Eugene, whose life was totally dedicated to serving others, now came to an important realization: he could only serve others well if he looked after his own welfare. Otherwise he would have nothing to offer to others:

The need was pressing as my spirit is so confined, my heart so empty of God that the exterior cares of my ministry, which throw me into continual dependence on others, preoccupy me to such an extent that I have come to the point of no longer having any of that interiority which previously constituted my consolation and happiness…

Eugene had spent his energy and resources in being selfless towards others, but had ignored his own personal spiritual and physical welfare.

I function as a mere machine in everything that concerns me personally. It seems I am no longer capable of thinking once it touches me personally. In that case what good can I do for others? This way a thousand imperfections creep into my regular relations with my neighbour and make me lose perhaps all the merit of a life entirely consecrated to his service.

At 36 years of age he was learning that he could not be a “young enthusiast” all the time jumping from one project to another. He needed to take care of himself so as to render more effective service to others.

I have good reason to be alarmed at this state of affairs; I’ve been aware of it for some time without being able yet to do anything about it. Today with God’s help I am going to work carefully at it and put such order into my actions that each item may reassume its place and love of neighbour may not be a reason for me to fail in the love I owe myself, all the more since the best means of being really useful to one’s neighbour is without doubt to work much on oneself.

Retreat notes, May 1818, O.W. XV, n. 145

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  1. Eleanor Rabnett, Oblate Associate says:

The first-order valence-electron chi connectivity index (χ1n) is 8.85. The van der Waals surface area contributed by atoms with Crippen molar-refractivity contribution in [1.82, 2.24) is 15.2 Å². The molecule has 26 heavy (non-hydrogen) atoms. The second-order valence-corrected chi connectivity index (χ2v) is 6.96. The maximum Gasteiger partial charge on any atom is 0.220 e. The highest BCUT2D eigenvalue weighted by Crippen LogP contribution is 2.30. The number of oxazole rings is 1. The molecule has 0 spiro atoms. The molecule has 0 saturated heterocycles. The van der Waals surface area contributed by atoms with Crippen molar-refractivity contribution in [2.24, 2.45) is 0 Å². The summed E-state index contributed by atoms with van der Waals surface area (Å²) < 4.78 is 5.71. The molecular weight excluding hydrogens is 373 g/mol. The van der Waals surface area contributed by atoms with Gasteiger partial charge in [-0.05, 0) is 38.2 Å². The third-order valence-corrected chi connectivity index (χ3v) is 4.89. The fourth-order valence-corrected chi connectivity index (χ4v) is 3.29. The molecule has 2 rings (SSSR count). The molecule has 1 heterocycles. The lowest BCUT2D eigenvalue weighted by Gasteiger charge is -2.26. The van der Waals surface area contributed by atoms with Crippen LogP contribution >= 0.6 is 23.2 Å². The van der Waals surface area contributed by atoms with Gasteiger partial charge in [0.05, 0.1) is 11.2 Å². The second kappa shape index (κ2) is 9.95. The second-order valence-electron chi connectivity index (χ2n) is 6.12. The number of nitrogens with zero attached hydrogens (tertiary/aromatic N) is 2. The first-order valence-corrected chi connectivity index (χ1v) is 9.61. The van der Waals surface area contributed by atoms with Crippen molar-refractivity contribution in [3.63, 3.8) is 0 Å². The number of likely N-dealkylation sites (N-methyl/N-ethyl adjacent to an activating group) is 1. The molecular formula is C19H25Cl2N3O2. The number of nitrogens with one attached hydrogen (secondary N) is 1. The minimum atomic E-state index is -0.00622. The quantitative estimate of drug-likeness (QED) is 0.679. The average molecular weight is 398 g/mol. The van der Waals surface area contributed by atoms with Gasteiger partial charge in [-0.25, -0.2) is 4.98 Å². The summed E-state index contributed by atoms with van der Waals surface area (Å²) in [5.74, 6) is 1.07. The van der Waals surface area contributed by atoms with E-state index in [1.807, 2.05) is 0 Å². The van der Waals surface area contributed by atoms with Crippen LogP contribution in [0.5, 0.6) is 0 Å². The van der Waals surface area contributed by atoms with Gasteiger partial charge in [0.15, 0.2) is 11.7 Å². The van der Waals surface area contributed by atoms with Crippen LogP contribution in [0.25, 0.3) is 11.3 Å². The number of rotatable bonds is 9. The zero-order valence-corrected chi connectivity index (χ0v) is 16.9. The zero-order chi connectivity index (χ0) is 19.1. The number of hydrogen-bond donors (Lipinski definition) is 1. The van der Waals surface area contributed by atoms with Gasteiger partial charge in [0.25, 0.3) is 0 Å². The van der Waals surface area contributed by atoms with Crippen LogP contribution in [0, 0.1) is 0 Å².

Sometimes, in our excitement and zeal, and in our very humaness, we tend to forget to ensure that we are being nourished. I know this can be the case for me. We need to learn to take care of ourselves. In AA I learned that in order to be able to help anyone else stay sober that I needed first of all take care of myself so that I would be able to walk with others. It is not just “me”, but it is certainly something that I must do myself. It is not selfishness, just plain ordinary respect for the gift of life that God has given to us. Sometimes that stepping back and letting others nourish us, or taking the time to ensure that we take care of ourselves is exactly where God would have us be. For someone like Eugene who was so filled with life and the strength of the vision of where God was calling him to be, this must have been difficult for sure.

  2. John Mouck says:

    It’s interesting that you made that connection, Eleanor.
    In AA we are told to describe what “worked” for us. That is all well and good but our disease is not a thing of the past; recovery / salvation is an ongoing thing. I think it is important to share what works (present tense) for us – for me. Well, if I stop looking after me, I soon have nothing to share that may help others. And so as Eugene says, “Today with God’s help I am going to work carefully at it….all the more since the best means of being really useful to one’s neighbour is without doubt to work much on oneself.”

  3. Jack Lau, OMI says:

    Well, in reading my sister’s and brother’s reply I think this text has touch a reality that so many of us have encountered. We have lived with and in the illusion that our service (as good as it is) is not pure and is filled with string and expectation. These works only continue to feed the ego, not with sustainable food that is nourish but fast food that leads to ill health and imbalance. (Been there/done that). That being the case we can see Eugene’s fault as being like the “original sin” for us in the Oblate family. We see it so often in each other and yet we continue the doing and neglect the prayer / contemplation / reflection / honest community sharing /presence and study. Father General spoke of that in the summer when he said not all good things are the will of God.
    So maybe we need as a family to look at this foundational fault with out judgment or guilt and see how Eugene addressed it in 1818 and how we are call to do the same in 2012.

  4. This speaks to me to remember to take time and ‘Be Still’. That we must take the time to know, and fully recognize, our True Self – not the self built by deflection/reflection of the illusion we make for ourselves – BUT, also to remember that we are the co-creator.

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